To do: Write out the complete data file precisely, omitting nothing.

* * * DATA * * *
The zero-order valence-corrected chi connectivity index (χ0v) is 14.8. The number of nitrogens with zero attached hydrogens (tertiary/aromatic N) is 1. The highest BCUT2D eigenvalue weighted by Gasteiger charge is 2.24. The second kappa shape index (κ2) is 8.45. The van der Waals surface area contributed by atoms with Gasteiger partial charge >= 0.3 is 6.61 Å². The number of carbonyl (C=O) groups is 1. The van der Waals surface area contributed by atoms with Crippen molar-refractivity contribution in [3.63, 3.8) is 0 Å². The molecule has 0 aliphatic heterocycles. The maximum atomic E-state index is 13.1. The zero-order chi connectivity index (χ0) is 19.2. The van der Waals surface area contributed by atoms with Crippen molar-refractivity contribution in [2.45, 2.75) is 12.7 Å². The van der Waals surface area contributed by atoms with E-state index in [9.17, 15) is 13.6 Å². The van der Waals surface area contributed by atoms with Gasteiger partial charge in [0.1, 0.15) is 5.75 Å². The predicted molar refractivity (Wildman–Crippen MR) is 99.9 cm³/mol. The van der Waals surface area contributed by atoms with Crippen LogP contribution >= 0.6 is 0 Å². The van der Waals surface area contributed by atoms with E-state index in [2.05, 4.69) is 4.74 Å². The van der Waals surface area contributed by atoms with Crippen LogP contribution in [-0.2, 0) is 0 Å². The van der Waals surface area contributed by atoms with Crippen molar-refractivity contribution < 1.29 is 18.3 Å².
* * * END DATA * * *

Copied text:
The zero-order valence-corrected chi connectivity index (χ0v) is 14.8. The number of nitrogens with zero attached hydrogens (tertiary/aromatic N) is 1. The highest BCUT2D eigenvalue weighted by Gasteiger charge is 2.24. The second kappa shape index (κ2) is 8.45. The van der Waals surface area contributed by atoms with Gasteiger partial charge >= 0.3 is 6.61 Å². The number of carbonyl (C=O) groups is 1. The van der Waals surface area contributed by atoms with Crippen molar-refractivity contribution in [3.63, 3.8) is 0 Å². The molecule has 0 aliphatic heterocycles. The maximum atomic E-state index is 13.1. The zero-order chi connectivity index (χ0) is 19.2. The van der Waals surface area contributed by atoms with Crippen molar-refractivity contribution in [2.45, 2.75) is 12.7 Å². The van der Waals surface area contributed by atoms with E-state index in [9.17, 15) is 13.6 Å². The van der Waals surface area contributed by atoms with Gasteiger partial charge in [0.1, 0.15) is 5.75 Å². The predicted molar refractivity (Wildman–Crippen MR) is 99.9 cm³/mol. The van der Waals surface area contributed by atoms with Crippen LogP contribution >= 0.6 is 0 Å². The van der Waals surface area contributed by atoms with E-state index in [2.05, 4.69) is 4.74 Å². The van der Waals surface area contributed by atoms with Crippen LogP contribution in [-0.2, 0) is 0 Å². The van der Waals surface area contributed by atoms with Crippen molar-refractivity contribution < 1.29 is 18.3 Å².